WHAT EXACTLY IS HOME NETWORKING AND STRUCTURED CABLING AND WIRING?
Home networking connects two or more devices to a central point, such as a modem, which connects to the internet. Structured cabling and wiring refers to the infrastructure that makes home networking possible.
In order to network devices, you need to have a structured cable or wire system that features low-voltage wiring. Structured cabling and wiring allows you to do things like restart a TV show from a DVD in one room after starting it in a different room or use the same internet network with multiple computers and devices.
WHY DO I NEED HOME NETWORKING?
In order to take advantage of smart home automation, you need home networking in place. Some of the things you can do if you are using home automation include:
1. Using a thermostat that adjusts temperatures based on your schedule, so that you don’t waste energy on heating and cooling when you’re not home.
2. Installing a security system that triggers all of your lights to come on when someone opens a door or window and doesn’t enter a password.
3. Adjusting your lights in a home theater without having to use a dimmer switch.
4. Having surveillance cameras that send you a message on your smartphone when someone walks onto your front porch.
Home networking is also likely to become increasingly important as a feature when you sell your home. Buyers will be interested in buying homes with structured cabling and wiring already in place, so that they don’t have to go through the process of installing it after moving in. This demand will likely grow, and not having these systems in place may eventually impact the value of your home.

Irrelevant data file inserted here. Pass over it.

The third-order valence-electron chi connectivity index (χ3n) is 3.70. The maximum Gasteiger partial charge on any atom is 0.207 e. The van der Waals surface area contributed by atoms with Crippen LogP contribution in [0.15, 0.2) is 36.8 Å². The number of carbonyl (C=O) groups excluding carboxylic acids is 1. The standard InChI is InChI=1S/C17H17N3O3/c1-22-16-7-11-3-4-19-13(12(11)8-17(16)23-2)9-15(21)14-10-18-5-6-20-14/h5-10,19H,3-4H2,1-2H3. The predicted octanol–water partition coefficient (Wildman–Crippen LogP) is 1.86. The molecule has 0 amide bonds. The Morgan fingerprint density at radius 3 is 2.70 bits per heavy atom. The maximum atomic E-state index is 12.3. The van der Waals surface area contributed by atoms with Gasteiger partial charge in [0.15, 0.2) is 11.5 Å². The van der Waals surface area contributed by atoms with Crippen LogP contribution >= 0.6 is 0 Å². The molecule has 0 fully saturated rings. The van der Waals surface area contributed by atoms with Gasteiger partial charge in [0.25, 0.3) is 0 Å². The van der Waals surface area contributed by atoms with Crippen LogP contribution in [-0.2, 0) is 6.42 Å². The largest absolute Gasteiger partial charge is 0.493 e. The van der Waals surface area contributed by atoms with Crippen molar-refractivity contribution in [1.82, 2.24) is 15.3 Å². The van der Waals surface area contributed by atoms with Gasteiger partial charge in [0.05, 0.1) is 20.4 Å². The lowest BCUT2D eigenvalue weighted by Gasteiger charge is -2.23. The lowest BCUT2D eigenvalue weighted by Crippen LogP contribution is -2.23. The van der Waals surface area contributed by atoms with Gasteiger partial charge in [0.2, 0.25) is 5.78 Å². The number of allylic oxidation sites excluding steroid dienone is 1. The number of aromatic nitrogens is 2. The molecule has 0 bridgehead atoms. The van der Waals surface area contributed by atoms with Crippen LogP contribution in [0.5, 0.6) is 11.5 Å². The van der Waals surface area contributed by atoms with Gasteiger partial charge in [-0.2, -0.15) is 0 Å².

HOW DO I KNOW IF I NEED TO INSTALL STRUCTURED CABLING AND WIRING?
The best way to know for sure if your wiring is capable of supporting smart home automation is to have a technician who does wiring and cabling work inspect your setup. He or she will determine what you need.
WHAT EXACTLY IS A HOME WIRELESS ACCESS POINT?
An Access Point connects directly to a wired local area network, typically Ethernet, and the AP then provides wireless connections using wireless LAN technology, typically Wi-Fi, for other devices to use that wired connection.
APs support the connection of multiple wireless devices through their one wired connection. For your most robust networking installs, Indoor and outdoor Access Points deliver the fastest speed on the highest number of devices. The latest technologies permit more devices to talk to the access point simultaneously, making it perfect for high-density networks with multiple wireless clients.